7th February, 2014 / 11.00am - 4.00pm
16th July, 2021
This paper analyzes the patterns of household-level gender wealth inequality in light of financial sector transformation in the USA since the 1980s.
Securitization, the subprime lending expansion, and wider liberalization measures influenced wealth disparities by determining access to different types of wealth, asset values, and relative indebtedness. The evolution of the gender wealth gap in the context of these institutional changes is not yet clearly established in the literature. Using the U.S. Survey of Consumer Finances between 1989-2019, the paper examines changes in wealth inequality between unpartnered male-headed and female- headed households and its determinants.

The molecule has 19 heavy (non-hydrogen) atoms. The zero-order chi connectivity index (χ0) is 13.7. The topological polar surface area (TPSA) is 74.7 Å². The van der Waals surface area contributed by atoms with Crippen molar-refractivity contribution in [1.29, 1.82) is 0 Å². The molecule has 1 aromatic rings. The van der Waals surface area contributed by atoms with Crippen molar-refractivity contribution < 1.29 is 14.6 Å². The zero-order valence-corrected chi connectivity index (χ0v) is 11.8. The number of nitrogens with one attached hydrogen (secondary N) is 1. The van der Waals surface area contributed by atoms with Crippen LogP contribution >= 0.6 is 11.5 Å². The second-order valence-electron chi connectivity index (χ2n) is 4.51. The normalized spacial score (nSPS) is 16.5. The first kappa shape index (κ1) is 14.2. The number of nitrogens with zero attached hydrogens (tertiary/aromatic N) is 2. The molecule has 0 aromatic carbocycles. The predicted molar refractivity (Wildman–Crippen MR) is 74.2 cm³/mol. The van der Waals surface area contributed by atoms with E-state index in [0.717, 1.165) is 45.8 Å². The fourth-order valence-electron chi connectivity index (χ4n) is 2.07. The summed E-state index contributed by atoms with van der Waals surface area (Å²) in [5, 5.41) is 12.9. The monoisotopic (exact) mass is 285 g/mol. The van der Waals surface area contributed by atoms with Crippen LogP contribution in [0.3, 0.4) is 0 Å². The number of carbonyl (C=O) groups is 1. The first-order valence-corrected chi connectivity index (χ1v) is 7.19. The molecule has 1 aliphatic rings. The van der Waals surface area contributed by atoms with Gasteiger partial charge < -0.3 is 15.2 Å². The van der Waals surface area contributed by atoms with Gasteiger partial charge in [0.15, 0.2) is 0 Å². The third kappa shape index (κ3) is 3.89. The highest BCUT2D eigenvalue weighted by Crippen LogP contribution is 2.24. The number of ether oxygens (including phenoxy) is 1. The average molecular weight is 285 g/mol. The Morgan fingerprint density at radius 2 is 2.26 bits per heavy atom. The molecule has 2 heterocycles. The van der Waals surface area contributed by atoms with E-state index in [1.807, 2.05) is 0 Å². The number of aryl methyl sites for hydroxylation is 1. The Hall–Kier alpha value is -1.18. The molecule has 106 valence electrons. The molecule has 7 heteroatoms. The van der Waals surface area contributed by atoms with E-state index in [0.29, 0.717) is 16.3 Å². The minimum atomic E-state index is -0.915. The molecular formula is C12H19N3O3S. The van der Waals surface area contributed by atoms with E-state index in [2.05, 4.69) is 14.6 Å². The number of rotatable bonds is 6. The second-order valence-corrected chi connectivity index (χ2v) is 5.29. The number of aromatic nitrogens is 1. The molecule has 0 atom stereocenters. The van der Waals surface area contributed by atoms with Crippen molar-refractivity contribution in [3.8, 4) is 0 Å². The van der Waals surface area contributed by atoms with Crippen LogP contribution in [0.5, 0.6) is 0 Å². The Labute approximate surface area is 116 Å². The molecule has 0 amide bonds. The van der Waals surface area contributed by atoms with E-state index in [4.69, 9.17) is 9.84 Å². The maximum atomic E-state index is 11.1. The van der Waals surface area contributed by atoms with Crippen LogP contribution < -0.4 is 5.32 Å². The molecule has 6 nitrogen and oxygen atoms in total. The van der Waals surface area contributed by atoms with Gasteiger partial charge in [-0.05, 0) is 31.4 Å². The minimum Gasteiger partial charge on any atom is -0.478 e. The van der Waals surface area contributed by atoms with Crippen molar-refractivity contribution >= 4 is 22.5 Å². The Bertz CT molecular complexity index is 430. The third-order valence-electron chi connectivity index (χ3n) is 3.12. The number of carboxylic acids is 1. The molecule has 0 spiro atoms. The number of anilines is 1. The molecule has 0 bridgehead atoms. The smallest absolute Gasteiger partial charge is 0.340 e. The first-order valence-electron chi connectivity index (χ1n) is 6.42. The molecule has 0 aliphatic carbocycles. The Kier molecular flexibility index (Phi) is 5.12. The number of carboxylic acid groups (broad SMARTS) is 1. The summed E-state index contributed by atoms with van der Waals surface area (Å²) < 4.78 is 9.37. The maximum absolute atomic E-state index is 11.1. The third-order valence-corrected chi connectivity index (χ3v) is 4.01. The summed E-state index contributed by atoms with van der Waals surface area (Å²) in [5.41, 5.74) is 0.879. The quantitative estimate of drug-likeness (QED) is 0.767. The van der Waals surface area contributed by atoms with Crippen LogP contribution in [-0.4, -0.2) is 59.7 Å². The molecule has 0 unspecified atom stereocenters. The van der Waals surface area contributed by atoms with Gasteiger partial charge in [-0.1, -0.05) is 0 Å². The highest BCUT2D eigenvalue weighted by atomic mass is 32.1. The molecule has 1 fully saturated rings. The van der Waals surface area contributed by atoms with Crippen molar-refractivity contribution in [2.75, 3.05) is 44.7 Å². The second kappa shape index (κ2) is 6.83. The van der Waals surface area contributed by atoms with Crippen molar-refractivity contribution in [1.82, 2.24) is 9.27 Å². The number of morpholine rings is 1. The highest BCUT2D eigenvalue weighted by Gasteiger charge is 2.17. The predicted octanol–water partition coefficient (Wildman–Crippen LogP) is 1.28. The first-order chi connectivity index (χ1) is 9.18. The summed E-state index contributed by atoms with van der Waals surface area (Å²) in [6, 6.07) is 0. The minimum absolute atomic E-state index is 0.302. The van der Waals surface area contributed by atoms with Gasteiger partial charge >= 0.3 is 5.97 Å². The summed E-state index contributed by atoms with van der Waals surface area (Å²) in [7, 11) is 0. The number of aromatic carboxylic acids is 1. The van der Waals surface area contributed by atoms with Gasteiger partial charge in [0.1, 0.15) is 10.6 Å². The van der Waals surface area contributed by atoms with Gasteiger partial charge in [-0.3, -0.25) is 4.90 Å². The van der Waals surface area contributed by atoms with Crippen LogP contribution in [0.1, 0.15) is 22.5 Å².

It finds substantial heterogeneity of the gender wealth gap, and within- group inequality for female-headed households, across different categories of marital status, family structure, race/ethnicity and percentile of wealth distribution. Homeownership is estimated to have an equalizing impact, while differences in employment income, age, self-employment, and ownership of high-yielding assets are associated with increasing wealth disparities.
Hanna Szymborska is a Senior Lecturer at Birmingham City University with a strong commitment to promoting pluralism and inclusivity in economics. She specialises in inequality, finance, policy, and taxation.